Boeing Dreamliners Grounded Worldwide - Business Travel News

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Boeing Dreamliners Grounded Worldwide

January 17, 2013 - 10:05 AM ET

By David Jonas

Operators of Boeing's much-heralded 787 Dreamliner have grounded the new planes after the U.S. Federal Aviation Administration directed United Airlines to "temporarily cease operations" of that aircraft and recommended aviation authorities in other countries issue similar orders. The directive follows a string of mechanical problems that led to battery failures, smoke and an emergency landing by an All Nippon Airways B787. United, currently the only U.S. operator of the Dreamliner, has six in its fleet.

"United is complying with the airworthiness directive and will work closely with the FAA and Boeing on the technical review as we work toward restoring 787 service," according to an airline spokesperson. "We are accommodating customers on alternate aircraft."

"Before further flight, operators of U.S.-registered Boeing 787 aircraft must demonstrate to the Federal Aviation Administration that the batteries are safe," according to an FAA statement, which added that it would work "to develop a corrective action plan to allow the U.S. 787 fleet to resume operations as quickly and safely as possible."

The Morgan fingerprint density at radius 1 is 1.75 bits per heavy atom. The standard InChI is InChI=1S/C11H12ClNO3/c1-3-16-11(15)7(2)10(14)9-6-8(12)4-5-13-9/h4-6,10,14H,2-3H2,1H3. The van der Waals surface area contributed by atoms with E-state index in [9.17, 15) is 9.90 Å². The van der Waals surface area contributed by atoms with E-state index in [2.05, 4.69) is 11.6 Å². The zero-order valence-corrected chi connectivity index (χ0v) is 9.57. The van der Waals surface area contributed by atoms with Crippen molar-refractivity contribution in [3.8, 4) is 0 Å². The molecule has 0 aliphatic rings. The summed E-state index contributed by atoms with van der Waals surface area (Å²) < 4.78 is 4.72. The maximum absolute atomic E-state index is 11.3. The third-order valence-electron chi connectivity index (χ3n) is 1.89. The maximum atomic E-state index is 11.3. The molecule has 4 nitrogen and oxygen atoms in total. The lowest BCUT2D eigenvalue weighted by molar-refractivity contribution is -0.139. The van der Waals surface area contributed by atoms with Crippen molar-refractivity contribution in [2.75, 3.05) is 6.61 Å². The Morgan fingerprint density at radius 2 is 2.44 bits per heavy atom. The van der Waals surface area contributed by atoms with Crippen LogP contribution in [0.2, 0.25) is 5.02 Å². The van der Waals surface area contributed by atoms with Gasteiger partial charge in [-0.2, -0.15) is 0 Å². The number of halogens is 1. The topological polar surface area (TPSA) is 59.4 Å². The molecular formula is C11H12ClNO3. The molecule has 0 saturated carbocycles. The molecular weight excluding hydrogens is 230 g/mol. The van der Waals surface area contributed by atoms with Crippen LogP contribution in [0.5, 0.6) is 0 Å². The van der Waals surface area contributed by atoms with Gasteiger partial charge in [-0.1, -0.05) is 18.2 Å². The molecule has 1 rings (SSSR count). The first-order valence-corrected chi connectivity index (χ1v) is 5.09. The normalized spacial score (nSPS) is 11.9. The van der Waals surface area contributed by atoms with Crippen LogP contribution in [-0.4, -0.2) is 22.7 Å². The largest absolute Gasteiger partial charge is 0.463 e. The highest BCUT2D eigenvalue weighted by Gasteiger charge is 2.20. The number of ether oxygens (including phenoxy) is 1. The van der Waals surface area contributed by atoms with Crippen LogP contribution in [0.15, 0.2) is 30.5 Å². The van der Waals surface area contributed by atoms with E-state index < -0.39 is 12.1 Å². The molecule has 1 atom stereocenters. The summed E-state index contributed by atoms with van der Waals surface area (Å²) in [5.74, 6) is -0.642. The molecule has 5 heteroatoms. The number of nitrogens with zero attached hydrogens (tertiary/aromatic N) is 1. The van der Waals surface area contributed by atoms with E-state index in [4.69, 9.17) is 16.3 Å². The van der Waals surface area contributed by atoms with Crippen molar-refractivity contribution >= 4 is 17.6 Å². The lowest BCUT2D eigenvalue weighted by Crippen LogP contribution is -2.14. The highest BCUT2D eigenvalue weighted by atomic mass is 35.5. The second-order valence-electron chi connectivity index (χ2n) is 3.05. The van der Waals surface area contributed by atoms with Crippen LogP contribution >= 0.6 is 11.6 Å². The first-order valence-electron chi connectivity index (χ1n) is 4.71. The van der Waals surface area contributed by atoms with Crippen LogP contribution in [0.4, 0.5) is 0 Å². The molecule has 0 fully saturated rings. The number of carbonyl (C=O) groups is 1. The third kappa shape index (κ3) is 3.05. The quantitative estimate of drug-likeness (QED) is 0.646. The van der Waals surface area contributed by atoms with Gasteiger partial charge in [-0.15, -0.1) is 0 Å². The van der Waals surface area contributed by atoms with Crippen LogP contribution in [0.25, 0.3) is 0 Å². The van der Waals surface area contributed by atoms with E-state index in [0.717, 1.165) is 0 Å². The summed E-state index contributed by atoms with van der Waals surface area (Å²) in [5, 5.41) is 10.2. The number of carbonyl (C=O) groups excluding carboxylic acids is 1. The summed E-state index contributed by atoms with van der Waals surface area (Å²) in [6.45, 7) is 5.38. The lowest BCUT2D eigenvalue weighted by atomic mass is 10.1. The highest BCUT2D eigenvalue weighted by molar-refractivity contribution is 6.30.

In addition to United and ANA, which has 17 Dreamliners, the other operators of the airplane are Air India, Ethiopian Airlines, Japan Airlines, Lan, LOT Polish and Qatar Airways. According to Boeing, those carriers in aggregate have taken delivery of 51 Dreamliners. A total of nearly 850 B787s have been ordered since 2004 by airlines around the world, including Air Canada, Air New Zealand, American Airlines, Singapore Airlines and Virgin Atlantic.

Lan said it "will temporarily suspend the operation of its three Boeing 787 aircraft." According to Reuters, Qatar Airways, which has orders for dozens of Dreamliners, did likewise for its current operating fleet of five. Other media outlets have reported that all other operators have followed suit.

ANA and Japan Airlines already had grounded their 787 fleets. As a result, JAL told customers that certain scheduled flights through Jan. 25 have been canceled, including one daily frequency each way between Tokyo Narita and Boston, Narita and San Diego, and Tokyo Haneda and Singapore.

Meanwhile, JAL partners American Airlines and British Airways are offering customers the option to change plans "should they prefer not to travel on a Boeing 787 aircraft."

According to a statement from Boeing president and CEO Jim McNerney, the aircraft manufacturer "is committed to supporting the FAA and finding answers as quickly as possible. We will be taking every necessary step in the coming days to assure our customers and the traveling public of the 787's safety and to return the airplanes to service."

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